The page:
• NetworkNode is the name of the network node of the OPC Systems Service to connect to. Leave blank for localhost connection.
  • ErrorString will be set to Success when function is successful and an error message when in error.
  • RemoteSCADAHostingName is the name of the Live Data Cloud OPC Systems Service to connect to.
CONTENTS

VB

C#

Can I access a bit of an Integer value of an Open Automation Software Tag?

Yes, set the Data Type of the Open Automation Software Tag to Signed Byte, Unsigned Byte, Short Integer, Unsigned Short Integer, Integer, Unsigned Integer, Long, or Unsigned Long. When browsing for a Tag in a client application Bit00 up to Bit63 will be available selection immediately under the Value property.

myTag.Bit00 is an example of providing read and write access to bit 0 of an integer value.

A CSV Export and Import does not work when running on a system with Regional Language settings use a comma as a decimal holder.

Because the OAS Service runs under the SYSTEM Account it is not using the Regional Language settings. In some operating systems when you change the Regional Language the SYSTEM account is not updated. To correct this go to Region and Language under Control Panel, and select the Administrative tab.

Select Copy settings and select the option to Copy your current settings to: Welcome screen and system accounts and select OK.

Restart the OAS Services or restart the operating system.

The CSV export and import will now use your decimal separator selected for the operating system.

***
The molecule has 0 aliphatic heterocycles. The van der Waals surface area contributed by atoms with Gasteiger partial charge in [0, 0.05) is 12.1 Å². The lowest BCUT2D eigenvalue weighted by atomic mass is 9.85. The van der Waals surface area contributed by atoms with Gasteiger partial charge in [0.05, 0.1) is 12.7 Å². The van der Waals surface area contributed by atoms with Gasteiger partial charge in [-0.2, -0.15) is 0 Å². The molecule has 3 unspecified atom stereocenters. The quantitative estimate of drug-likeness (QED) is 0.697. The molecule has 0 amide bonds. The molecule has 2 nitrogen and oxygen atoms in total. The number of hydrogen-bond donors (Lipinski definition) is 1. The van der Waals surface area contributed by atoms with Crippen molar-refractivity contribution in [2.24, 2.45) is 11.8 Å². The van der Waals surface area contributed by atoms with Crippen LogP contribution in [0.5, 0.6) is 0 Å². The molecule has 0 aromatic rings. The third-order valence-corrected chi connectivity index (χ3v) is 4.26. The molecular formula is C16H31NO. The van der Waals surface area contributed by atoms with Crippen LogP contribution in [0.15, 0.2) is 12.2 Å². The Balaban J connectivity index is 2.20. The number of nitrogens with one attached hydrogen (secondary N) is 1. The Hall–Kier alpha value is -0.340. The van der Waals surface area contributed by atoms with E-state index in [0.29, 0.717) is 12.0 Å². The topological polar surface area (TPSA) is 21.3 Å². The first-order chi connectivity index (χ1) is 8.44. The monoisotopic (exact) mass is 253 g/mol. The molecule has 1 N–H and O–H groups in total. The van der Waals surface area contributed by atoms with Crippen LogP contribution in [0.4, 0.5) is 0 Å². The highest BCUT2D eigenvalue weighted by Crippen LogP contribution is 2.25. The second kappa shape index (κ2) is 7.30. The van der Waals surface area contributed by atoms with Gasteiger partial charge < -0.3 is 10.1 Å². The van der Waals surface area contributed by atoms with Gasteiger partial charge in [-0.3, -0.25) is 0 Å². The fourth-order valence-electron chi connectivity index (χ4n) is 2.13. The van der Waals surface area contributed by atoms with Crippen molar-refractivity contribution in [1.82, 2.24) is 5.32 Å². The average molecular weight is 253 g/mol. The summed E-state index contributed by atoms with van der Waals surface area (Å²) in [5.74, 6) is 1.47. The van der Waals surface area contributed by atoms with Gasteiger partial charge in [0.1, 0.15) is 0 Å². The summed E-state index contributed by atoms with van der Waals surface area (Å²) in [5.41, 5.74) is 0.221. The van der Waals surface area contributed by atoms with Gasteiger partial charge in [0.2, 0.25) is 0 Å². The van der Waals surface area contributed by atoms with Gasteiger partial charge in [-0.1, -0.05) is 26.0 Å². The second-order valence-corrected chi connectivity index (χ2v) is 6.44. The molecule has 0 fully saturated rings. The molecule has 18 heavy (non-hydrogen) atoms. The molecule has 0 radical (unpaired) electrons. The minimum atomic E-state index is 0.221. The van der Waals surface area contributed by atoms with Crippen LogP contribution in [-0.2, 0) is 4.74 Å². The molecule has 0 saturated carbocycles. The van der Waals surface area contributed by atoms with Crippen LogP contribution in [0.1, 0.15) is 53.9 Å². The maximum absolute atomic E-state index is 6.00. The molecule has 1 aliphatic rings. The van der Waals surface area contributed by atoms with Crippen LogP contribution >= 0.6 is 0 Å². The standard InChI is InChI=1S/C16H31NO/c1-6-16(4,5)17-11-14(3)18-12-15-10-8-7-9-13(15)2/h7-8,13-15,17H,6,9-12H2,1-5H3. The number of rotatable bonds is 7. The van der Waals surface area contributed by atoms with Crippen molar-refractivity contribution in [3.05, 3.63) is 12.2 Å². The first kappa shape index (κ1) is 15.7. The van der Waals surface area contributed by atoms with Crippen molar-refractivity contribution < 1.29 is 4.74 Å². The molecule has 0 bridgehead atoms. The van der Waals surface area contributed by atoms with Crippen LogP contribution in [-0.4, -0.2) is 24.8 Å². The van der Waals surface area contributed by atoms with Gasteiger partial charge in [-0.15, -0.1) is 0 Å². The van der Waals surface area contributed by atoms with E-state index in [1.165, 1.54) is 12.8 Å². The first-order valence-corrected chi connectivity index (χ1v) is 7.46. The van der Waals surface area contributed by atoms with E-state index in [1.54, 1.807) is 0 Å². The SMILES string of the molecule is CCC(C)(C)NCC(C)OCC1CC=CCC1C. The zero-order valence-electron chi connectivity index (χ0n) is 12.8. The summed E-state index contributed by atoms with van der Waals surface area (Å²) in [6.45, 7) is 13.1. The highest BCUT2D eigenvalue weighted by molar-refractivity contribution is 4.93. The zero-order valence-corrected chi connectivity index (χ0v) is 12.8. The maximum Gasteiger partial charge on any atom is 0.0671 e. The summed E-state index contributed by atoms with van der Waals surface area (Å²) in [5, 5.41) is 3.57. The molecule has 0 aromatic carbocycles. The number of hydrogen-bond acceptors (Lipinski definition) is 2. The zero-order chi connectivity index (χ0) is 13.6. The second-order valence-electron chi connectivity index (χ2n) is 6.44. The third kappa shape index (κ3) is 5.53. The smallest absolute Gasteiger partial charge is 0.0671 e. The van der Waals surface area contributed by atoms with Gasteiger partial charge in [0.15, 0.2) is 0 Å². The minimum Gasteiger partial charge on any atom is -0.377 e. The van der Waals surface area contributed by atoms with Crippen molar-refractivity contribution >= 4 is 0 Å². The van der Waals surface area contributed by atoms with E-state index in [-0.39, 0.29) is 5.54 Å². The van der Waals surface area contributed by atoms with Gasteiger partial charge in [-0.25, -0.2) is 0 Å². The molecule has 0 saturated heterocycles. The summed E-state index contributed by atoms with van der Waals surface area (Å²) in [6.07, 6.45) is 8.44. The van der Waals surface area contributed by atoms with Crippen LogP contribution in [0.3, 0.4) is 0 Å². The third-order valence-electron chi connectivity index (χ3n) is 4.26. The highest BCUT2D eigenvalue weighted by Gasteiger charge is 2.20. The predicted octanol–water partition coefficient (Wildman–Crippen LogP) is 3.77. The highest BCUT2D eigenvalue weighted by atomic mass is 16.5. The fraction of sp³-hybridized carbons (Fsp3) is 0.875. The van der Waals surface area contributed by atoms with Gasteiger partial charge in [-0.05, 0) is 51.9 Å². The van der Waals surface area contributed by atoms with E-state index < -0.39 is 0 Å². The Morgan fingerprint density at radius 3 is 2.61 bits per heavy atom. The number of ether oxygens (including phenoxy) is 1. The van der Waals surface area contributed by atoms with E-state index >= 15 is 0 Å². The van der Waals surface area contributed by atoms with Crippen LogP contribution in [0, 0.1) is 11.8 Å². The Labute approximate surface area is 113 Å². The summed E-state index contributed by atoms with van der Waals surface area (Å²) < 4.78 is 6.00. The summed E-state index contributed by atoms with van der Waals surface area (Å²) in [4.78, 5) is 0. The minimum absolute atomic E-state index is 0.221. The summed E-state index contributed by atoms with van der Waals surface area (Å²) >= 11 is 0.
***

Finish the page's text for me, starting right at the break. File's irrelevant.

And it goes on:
We have accumulative value and we want to take Delta for this accumulative value at end of each hour. For example value at start of the hour is 100 and at the end of the hour it is 150, so Delta is 50 for this specific hour. How we can use calculation tag option to achieve it?

First create a String Tag called DateTime with the Data Source of DateTimeString.

Next create a Double Tag called InitialValue with the Data Source of Calculation and the following Calculation.

IF(SUBSTR([DateTime.Value],STRLEN([DateTime.Value])-5,5) = “00:00”,[SourceTag.Value],[InitialValue.Value])

Then you have a second Double Calculation Tag called TheDifference with the following Calculation.

[SourceTag.Value]-[InitialValue.Value]

A third Calculation Tag called LastHour can be used to hold the last hour’s result.

IF(SUBSTR([DateTime.Value],STRLEN([DateTime.Value])-5,5) = “59:59”,[TheDifference.Value],[LastHour.Value])